PacketExchange Grabs $12 Million Investment... And CEOPacketExchange Grabs $12 Million Investment... And CEO
Rick Mace has taken three different startups through various stages of funding. By taking the reins at <a href="http://www.packetexchange.net">PacketExchange</a> and a new infusion of cash, he's hoping to catch the eye of content providers and companies that want to bypass the public Internet.
February 11, 2008
Rick Mace has taken three different startups through various stages of funding. By taking the reins at PacketExchange and a new infusion of cash, he's hoping to catch the eye of content providers and companies that want to bypass the public Internet."The real story behind the announcement is that we have a great customer base and a series of services that work," Mace said in an interview. "This company is positioned early and its associated markets are evolving."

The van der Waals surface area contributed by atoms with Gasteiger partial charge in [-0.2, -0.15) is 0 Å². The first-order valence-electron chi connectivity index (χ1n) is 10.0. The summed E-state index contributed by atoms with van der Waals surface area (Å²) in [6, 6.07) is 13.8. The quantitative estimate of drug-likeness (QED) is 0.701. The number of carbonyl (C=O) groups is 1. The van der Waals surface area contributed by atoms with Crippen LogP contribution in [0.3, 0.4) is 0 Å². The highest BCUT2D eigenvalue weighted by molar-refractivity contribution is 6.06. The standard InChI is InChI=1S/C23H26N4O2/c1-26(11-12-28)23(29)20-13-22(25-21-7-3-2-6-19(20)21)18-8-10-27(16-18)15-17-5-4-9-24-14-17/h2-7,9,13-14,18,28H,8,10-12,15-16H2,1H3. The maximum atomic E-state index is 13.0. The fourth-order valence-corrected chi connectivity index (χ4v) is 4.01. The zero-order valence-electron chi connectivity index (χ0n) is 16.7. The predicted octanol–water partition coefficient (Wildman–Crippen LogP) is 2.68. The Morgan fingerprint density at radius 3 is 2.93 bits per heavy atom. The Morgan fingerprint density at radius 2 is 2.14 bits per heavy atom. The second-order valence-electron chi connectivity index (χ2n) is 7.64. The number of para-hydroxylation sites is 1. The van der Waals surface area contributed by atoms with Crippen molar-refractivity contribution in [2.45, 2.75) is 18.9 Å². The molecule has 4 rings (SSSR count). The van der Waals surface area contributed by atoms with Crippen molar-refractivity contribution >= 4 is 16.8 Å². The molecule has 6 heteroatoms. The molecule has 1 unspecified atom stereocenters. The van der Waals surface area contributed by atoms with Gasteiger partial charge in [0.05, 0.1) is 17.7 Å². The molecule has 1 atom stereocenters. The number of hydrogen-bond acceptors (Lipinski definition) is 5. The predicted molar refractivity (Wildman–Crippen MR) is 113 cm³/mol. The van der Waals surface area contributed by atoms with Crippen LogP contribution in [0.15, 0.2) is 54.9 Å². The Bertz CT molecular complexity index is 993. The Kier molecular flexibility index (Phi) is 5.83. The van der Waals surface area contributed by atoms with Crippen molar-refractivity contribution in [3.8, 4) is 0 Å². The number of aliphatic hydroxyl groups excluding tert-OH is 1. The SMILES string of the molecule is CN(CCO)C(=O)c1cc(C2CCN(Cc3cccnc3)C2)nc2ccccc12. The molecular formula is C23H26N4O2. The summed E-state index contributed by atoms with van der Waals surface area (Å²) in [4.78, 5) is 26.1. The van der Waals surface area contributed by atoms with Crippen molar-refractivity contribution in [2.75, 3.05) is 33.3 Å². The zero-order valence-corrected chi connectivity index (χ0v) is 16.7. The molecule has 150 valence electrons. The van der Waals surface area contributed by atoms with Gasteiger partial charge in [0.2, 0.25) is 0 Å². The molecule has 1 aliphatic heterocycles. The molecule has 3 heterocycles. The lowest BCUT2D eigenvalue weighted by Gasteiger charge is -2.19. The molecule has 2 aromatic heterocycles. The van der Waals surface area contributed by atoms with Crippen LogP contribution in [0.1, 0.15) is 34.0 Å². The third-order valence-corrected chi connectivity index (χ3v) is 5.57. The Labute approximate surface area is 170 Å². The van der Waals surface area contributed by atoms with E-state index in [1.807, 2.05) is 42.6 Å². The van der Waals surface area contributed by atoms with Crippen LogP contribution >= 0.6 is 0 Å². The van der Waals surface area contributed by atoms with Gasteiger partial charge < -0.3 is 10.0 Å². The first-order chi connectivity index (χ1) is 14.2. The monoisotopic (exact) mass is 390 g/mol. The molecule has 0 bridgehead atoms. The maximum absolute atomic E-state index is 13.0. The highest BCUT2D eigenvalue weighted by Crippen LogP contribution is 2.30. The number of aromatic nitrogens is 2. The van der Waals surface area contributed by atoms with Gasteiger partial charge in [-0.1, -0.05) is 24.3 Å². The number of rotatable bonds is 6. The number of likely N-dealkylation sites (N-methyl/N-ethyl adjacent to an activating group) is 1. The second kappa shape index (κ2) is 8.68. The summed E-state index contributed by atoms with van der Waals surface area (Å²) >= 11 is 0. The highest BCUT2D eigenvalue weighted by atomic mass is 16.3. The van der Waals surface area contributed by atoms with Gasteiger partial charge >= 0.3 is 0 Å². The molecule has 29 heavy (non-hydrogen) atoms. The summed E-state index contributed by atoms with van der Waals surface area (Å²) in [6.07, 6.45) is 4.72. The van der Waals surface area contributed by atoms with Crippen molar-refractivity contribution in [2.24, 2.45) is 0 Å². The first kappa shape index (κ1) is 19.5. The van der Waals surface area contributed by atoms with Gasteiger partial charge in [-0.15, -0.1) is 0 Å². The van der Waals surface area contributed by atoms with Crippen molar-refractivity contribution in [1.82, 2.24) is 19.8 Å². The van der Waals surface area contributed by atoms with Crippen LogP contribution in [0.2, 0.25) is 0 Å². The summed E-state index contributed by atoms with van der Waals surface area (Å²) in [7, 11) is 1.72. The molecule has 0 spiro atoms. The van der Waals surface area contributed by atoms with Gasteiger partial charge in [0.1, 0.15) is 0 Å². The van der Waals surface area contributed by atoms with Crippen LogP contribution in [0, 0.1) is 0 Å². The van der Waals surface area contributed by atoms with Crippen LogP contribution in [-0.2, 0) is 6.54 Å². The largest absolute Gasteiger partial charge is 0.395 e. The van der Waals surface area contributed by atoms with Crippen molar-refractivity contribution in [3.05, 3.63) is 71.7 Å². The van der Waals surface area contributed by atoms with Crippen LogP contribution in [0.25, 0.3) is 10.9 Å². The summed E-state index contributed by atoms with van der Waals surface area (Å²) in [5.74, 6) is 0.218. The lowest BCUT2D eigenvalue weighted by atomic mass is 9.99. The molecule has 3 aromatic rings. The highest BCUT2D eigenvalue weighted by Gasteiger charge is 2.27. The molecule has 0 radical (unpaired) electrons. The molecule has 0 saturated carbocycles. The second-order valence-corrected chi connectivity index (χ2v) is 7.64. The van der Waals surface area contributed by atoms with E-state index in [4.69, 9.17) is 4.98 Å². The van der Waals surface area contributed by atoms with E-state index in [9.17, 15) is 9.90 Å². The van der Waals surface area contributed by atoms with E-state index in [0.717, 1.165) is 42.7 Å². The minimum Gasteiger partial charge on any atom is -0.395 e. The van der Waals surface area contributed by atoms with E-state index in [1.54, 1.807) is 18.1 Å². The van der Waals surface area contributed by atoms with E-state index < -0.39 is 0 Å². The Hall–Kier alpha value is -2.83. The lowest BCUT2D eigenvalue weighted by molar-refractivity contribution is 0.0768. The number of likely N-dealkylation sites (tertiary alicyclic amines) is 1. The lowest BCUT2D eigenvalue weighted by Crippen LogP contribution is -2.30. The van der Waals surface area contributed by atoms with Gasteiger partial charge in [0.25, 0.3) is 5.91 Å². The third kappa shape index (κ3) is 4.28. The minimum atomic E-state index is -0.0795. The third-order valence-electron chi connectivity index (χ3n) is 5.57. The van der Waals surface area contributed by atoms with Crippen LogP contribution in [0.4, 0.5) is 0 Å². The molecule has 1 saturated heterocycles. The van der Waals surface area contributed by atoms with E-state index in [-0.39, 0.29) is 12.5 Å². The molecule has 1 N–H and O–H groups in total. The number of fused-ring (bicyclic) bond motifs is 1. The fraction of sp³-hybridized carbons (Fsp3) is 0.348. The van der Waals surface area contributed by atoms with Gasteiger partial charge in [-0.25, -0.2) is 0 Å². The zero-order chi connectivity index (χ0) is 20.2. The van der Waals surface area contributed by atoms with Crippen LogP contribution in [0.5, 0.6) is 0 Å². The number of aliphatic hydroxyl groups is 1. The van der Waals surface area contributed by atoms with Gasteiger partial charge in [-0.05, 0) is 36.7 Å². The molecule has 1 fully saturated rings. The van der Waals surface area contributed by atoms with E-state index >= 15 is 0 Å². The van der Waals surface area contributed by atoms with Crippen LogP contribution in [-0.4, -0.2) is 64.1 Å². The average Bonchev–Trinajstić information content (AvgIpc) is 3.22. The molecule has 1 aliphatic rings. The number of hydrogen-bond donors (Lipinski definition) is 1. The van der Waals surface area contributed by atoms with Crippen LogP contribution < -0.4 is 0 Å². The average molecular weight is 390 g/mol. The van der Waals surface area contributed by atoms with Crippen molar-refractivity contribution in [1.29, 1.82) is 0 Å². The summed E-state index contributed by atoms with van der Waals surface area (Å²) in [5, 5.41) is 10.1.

Last week, the company said it closed $12 million in Series B funding. The round was led by existing investors DFJ Esprit, Draper Fisher Jurvetson's exclusive venture capital partner in Europe, and Bank of Scotland Growth Equity, part of the HBOS Group. The company also hired Mace, a 30-year tech-industry veteran who was last seen as chief operating officer of Tekelec. That assignment was facilitated through the sale of Steleus Group, where he served as CEO and chairman and engineered the group's eventual acquisition. The purpose for the investment is threefold: to grow its customer base; to support OSS and BSS for customers; and to build out its network infrastructure. Mace was brought on board -- in his words -- to move Packet Exchange "from a transit service to a value-add application sensitive network company for content and private exchanges." "The general-purpose Internet is congested as the content increases, and it's meeting a traffic surge," he said, noting that other bandwidth hogs like software as a service (SaaS), VoIP, and social networking sites are also gumming up the works. PacketExchange's remedy is to create a specialized virtual network. It's already done so for more than 450 customers, including Microsoft and Yahoo, and has a strong relationship between Europe and the United States. The goal for 2008, according to Mace, is to strengthen its presence in the Americas. "We see a growth in businesses driven by security and requirement for deterministic results," Mace said. Though PacketExchange has some overlap to other co-location and IP transit service vendors, Mace said his company should be seen more as a complement than a competition. "The space in which we operate is between the transit and the nonvalue with added transit," he said. "We resell content delivery, so there might be some overlap. But we also work with some of our competition ... and they use our services as well." While it seems to have its positives with the current iteration of the Internet, PacketExchange may have a real boost to its services if the so-called net neutrality issue fizzles. Mace said that a multitier Internet service model would be a boon to its delivery model, which favors content providers and high-bandwidth users.
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